Assuming that I may do what I like in private, should I be ‘free’ to insult you or God in public? For reasons that I discussed in a previous note (posted on 13 August last year), a question in those terms may not be all that helpful. There are so many possible legal consequences of speech that the phrase ‘freedom of speech’ is one of pious political aspiration rather than one that has any legal or juristic utility.
Since about the time that the State of Victoria was formed, it has been a criminal offence for a person in public to use indecent language or insulting words or to engage in offensive or insulting behaviour – or to engage in conduct to the same effect. The reason is that such behaviour is likely to lead to a breach of the peace if it does not do so in itself, and that the first object of the law is to preserve the peace. If during a wedding at a church or a synagogue a disappointed suitor marched up and down outside chanting the words ‘the bride is a slut’, or carrying a banner to the same effect, most people think that it would be better to allow the police to intervene than to leave the bride with an action for damages (for defamation, not nuisance) and to leave everyone else to their remedy of beating the villain up.
There is also a federal law dealing with racial discrimination that makes it unlawful to offend or insult a person because of their race. The federal law does not create a crime – it confers civil rights. It is not directed to speech but to conduct generally, whereas some state provisions are confined to words or speech. There is a requirement in the federal law that the conduct be in public but it is differently expressed.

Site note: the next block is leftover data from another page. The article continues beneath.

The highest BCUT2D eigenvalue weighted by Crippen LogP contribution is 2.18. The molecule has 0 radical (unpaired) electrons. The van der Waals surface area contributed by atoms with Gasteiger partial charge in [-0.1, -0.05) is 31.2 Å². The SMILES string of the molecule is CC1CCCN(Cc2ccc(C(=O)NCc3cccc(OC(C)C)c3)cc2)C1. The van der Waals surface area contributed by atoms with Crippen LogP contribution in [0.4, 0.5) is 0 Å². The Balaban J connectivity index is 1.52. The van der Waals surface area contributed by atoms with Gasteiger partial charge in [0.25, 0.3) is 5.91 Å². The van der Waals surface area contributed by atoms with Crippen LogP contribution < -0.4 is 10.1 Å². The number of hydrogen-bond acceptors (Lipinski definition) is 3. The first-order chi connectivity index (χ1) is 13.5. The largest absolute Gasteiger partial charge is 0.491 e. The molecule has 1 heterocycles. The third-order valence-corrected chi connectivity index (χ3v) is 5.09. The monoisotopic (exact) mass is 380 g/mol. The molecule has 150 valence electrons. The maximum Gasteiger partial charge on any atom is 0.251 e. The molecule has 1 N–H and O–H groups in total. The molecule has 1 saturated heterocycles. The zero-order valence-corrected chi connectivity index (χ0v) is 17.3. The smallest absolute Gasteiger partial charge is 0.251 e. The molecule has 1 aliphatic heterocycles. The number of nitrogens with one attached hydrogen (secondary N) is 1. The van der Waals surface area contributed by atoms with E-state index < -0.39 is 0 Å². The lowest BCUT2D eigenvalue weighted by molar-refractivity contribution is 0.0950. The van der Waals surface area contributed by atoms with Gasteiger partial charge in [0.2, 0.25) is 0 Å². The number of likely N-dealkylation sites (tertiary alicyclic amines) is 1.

The federal law deals with offence or insult directed to race, not religion. The state law mentions neither. It deals with offensive or insulting conduct, including speech, generally. The federal law might be seen as a specific application of the state law. There are all sorts of reasons why a law might deal with offences or insults to race but not to religion. One reason is that the difficulties in making legal rulings about race are as nothing beside those of making those rulings about religion.
If someone went on TV or stood on a street corner and said that some or all abos are idiots or crooks, they could be dealt with under the state law or the federal law. If someone went on TV or stood on a street corner and said that all Muslems are idiots or crooks, only the state law might apply because the federal law is about race, not religion.